Entering retirement means losing a few things from your working life. But cheer up, your losses will end up being your gains.
Most of these big losses translate to savings – financially, physically and mentally.
For example, if you have enough money saved to pay off your mortgage, you’re one of the lucky ones who’ll lose one of life’s biggest monthly bills. Sure, you’ll still need to pay rates, bills and annual expenses, but these costs will be a fraction of the cost of mortgage repayments.
Instead of the daily commute, your transport needs will be more focused on pleasure or personal needs, so you’ll cut the financial cost of commuting, as well as the loss of time stuck on a busy train or in traffic on your way to and from work each day. You’ll be amazed at how many years you’ll add to your life with this ‘loss’.
If you and your partner can coordinate transport needs, you can lose the second car, which means you’ll recoup cash on insurance, registration, fuel and maintenance costs.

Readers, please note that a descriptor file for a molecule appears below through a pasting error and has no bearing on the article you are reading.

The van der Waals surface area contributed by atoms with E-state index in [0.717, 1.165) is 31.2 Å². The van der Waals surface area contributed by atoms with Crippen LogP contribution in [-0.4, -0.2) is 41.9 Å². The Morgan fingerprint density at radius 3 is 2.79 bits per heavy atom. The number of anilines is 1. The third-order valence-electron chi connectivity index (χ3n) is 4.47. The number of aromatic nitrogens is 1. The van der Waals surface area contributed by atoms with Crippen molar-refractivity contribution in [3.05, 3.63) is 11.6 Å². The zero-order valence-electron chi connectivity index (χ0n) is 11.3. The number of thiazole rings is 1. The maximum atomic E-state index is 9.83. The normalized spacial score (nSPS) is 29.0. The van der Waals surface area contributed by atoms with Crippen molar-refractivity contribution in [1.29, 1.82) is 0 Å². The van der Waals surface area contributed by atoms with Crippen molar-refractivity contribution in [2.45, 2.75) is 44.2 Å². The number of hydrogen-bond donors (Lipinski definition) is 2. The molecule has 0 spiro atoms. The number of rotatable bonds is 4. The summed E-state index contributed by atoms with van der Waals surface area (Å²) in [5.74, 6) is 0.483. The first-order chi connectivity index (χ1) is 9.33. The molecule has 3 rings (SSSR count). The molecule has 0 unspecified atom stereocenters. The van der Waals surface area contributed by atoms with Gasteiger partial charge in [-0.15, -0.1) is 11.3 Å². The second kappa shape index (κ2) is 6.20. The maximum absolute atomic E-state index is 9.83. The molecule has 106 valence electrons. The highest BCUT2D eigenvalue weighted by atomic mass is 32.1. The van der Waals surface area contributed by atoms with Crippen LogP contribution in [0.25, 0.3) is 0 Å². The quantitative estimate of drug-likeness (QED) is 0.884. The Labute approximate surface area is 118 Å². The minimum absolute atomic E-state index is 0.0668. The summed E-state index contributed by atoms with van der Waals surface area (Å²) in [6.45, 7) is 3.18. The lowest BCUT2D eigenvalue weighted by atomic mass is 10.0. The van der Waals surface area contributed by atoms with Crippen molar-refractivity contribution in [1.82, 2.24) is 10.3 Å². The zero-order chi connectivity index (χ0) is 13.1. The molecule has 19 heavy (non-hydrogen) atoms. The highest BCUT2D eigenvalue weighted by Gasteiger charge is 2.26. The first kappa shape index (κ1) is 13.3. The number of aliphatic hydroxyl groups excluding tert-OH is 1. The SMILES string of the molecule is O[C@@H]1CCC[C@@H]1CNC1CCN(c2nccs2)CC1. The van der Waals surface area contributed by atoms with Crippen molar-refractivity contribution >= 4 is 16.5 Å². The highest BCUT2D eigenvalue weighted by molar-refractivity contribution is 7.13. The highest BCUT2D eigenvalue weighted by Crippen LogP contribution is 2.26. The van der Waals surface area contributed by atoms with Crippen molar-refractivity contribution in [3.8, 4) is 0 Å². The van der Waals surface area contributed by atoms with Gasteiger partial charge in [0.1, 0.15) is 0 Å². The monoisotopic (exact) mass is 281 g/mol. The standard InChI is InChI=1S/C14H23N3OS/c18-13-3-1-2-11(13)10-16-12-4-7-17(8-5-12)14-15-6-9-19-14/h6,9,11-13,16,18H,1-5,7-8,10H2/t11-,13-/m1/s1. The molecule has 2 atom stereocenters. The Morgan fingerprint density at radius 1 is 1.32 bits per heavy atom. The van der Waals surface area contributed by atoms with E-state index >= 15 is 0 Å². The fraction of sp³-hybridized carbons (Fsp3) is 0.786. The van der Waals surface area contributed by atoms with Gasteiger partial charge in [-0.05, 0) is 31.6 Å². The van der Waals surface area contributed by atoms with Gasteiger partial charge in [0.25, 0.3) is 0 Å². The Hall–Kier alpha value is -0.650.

Depending on the nature of your work, you’ll most likely no longer need the suit and tie, office clothes or special heavy-duty work clothing. Same goes for haircuts, tools and accessories, such as gloves, helmets, hats or special shoes. You can now focus on leisure clothes and whatever nice attire you need for outings and recreation activities.
Qualifying for a seniors card means you’ll get all manner of items, services and activities at a discount. From seeing a film to catching public transport, accommodation discounts to special offers on shopping, food, cafés and special events, there are tonnes of seniors discounts that can really save you heaps of money. But not all discounts are advertised, so don’t be afraid to ask if your card cuts the price of whatever you’re paying for at checkout.
Travelling at peak times, be it in peak hour or during holiday season, not only usually costs more, it’s more stressful, too. Once you’re retired, you’ll most likely lose the need to travel during these times, adding dollars to your piggy bank and saving stress and, in turn, your health.
What other things did you lose in retirement that were actually gains?